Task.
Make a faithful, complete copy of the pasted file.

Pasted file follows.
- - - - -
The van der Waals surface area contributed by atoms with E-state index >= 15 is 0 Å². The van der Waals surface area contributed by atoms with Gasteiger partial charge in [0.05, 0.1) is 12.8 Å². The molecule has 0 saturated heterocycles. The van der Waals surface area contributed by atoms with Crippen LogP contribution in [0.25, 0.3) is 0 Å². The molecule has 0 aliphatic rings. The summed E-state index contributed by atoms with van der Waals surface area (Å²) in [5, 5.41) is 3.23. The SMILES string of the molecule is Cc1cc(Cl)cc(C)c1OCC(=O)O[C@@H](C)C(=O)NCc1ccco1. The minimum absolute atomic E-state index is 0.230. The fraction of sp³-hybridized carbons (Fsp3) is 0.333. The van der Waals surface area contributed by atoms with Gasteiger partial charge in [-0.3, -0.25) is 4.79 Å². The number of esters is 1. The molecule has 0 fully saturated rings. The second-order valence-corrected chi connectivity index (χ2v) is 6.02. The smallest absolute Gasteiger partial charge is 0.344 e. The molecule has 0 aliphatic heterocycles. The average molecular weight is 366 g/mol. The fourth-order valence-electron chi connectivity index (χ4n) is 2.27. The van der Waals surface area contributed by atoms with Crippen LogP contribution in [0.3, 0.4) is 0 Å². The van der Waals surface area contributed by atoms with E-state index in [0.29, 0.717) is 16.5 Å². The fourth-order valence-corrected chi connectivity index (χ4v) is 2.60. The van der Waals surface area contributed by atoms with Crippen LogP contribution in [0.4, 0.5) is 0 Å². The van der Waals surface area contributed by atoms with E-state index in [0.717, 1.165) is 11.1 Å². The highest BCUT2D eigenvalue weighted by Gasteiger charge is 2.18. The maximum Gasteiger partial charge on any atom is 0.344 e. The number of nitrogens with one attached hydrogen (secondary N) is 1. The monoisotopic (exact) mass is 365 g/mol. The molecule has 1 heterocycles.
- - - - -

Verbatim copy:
The van der Waals surface area contributed by atoms with E-state index >= 15 is 0 Å². The van der Waals surface area contributed by atoms with Gasteiger partial charge in [0.05, 0.1) is 12.8 Å². The molecule has 0 saturated heterocycles. The van der Waals surface area contributed by atoms with Crippen LogP contribution in [0.25, 0.3) is 0 Å². The molecule has 0 aliphatic rings. The summed E-state index contributed by atoms with van der Waals surface area (Å²) in [5, 5.41) is 3.23. The SMILES string of the molecule is Cc1cc(Cl)cc(C)c1OCC(=O)O[C@@H](C)C(=O)NCc1ccco1. The minimum absolute atomic E-state index is 0.230. The fraction of sp³-hybridized carbons (Fsp3) is 0.333. The van der Waals surface area contributed by atoms with Gasteiger partial charge in [-0.3, -0.25) is 4.79 Å². The number of esters is 1. The molecule has 0 fully saturated rings. The second-order valence-corrected chi connectivity index (χ2v) is 6.02. The smallest absolute Gasteiger partial charge is 0.344 e. The molecule has 0 aliphatic heterocycles. The average molecular weight is 366 g/mol. The fourth-order valence-electron chi connectivity index (χ4n) is 2.27. The van der Waals surface area contributed by atoms with Crippen LogP contribution in [0.3, 0.4) is 0 Å². The van der Waals surface area contributed by atoms with E-state index in [0.29, 0.717) is 16.5 Å². The fourth-order valence-corrected chi connectivity index (χ4v) is 2.60. The van der Waals surface area contributed by atoms with Crippen LogP contribution in [0.4, 0.5) is 0 Å². The van der Waals surface area contributed by atoms with E-state index in [0.717, 1.165) is 11.1 Å². The highest BCUT2D eigenvalue weighted by Gasteiger charge is 2.18. The maximum Gasteiger partial charge on any atom is 0.344 e. The number of nitrogens with one attached hydrogen (secondary N) is 1. The monoisotopic (exact) mass is 365 g/mol. The molecule has 1 heterocycles.